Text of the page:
|Occupation||English puritan theologian|
Robert Crosse (1606–1683) was an English puritan theologian.
He was son of William Crosse of Dunster, Somerset. He entered Lincoln College, Oxford, in 1621, obtained a fellowship in 1627, graduated in arts, and in 1637 proceeded B.D. Siding with the presbyterians on the outbreak of the First English Civil War, he was nominated in 1643 one of the Westminster Assembly, and took the Solemn League and Covenant.
In 1648, submitting to the parliamentarian visitors, he was appointed by the committee for the reformation of the University of Oxford to succeed Dr. Robert Sanderson as Regius Professor of Divinity. He declined the post, however, and soon afterwards was instituted as vicar of Chew Magna in Somerset. At the Restoration he conformed, and as there was nobody to claim his living, he retained it till his death on 12 December 1683. Anthony à Wood says he was a noted philosopher and theologian, an able preacher, and well versed in the Church Fathers and scholastic philosophers.
He had a controversy with Joseph Glanvill, on the subject of Aristotelian philosophy. This became sharp when Crosse accused Glanvill, and the Royal Society of which he was a Fellow, of being "downright atheists", based on their experimental philosophy. Crosse then passed the baton to Henry Stubbe, who became a very persistent critic of the Society. A book which Crosse wrote against Glanvill was rejected by the licensers, but Glanvill, having obtained the contents of it, sent it in a letter to Dr. Nathaniel Ingelo, who had a hundred copies of it privately printed under the title of the Chew Gazette. Afterwards Crosse wrote ballads against Glanvill with the object of ridiculing him and the Royal Society.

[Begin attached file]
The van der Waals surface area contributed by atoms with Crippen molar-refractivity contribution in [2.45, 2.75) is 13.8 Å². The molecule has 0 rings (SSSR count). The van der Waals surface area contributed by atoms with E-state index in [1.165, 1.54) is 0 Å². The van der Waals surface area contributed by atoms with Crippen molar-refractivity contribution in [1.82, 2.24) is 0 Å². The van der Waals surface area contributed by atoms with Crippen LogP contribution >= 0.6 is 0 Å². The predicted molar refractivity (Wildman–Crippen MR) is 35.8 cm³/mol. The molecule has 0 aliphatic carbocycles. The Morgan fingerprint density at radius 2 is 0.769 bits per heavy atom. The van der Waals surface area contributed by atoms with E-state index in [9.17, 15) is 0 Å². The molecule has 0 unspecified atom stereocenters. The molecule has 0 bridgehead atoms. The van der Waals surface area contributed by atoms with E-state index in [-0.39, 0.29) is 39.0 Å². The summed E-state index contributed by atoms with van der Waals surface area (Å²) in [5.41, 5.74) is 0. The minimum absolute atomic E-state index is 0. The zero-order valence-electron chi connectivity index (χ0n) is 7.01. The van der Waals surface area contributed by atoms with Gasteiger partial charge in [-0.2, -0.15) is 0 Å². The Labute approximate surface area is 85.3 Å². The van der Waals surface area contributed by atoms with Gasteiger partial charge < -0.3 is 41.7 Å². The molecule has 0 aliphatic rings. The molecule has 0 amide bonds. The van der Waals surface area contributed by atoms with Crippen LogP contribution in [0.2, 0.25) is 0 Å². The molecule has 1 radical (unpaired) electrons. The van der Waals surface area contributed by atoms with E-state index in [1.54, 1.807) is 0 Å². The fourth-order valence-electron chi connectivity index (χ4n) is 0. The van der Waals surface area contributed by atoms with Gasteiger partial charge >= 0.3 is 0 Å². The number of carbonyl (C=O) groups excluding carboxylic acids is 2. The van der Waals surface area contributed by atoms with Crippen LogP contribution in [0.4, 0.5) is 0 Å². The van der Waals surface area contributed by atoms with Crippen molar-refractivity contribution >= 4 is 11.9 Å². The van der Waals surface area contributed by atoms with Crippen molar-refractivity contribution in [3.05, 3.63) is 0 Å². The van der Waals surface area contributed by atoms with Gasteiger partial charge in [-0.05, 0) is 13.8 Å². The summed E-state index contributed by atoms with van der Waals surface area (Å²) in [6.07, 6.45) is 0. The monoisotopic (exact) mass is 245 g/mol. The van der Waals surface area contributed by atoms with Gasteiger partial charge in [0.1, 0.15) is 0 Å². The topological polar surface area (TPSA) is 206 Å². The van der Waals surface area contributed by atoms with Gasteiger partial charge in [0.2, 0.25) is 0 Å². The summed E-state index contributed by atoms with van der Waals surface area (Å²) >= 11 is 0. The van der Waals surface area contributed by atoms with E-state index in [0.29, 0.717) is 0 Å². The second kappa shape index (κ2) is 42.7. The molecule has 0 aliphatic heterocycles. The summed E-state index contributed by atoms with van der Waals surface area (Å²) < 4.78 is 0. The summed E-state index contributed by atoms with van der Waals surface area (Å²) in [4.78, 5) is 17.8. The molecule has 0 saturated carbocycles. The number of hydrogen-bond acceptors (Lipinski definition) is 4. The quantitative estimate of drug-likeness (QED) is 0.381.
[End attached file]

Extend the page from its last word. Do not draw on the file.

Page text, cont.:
He was the author of Logon alogia, seu Exercitatio Theologica de Insipientia Rationis humanae, Gratia Christi destitutae, in Rebus Fidei; in 1 Cor. ii. 14, Oxford, 1656, 4to.
- Stephen, Leslie, ed. (1888). . Dictionary of National Biography. 13. London: Smith, Elder & Co.<templatestyles src="Module:Citation/CS1/styles.css"></templatestyles>
- Wood, Athenae Oxonienses (ed. Bliss), iv. 122.
- Jon Parkin, Science, Religion and Politics in Restoration England: Richard Cumberland's De Legibus Naturae (1999), p. 130 and p. 134.
- Quentin Skinner, Visions of Politics (2002) III p. 337.
- This article incorporates text from a publication now in the public domain: . Dictionary of National Biography. London: Smith, Elder & Co. 1885–1900.CS1 maint: ref=harv (link)<templatestyles src="Module:Citation/CS1/styles.css"></templatestyles>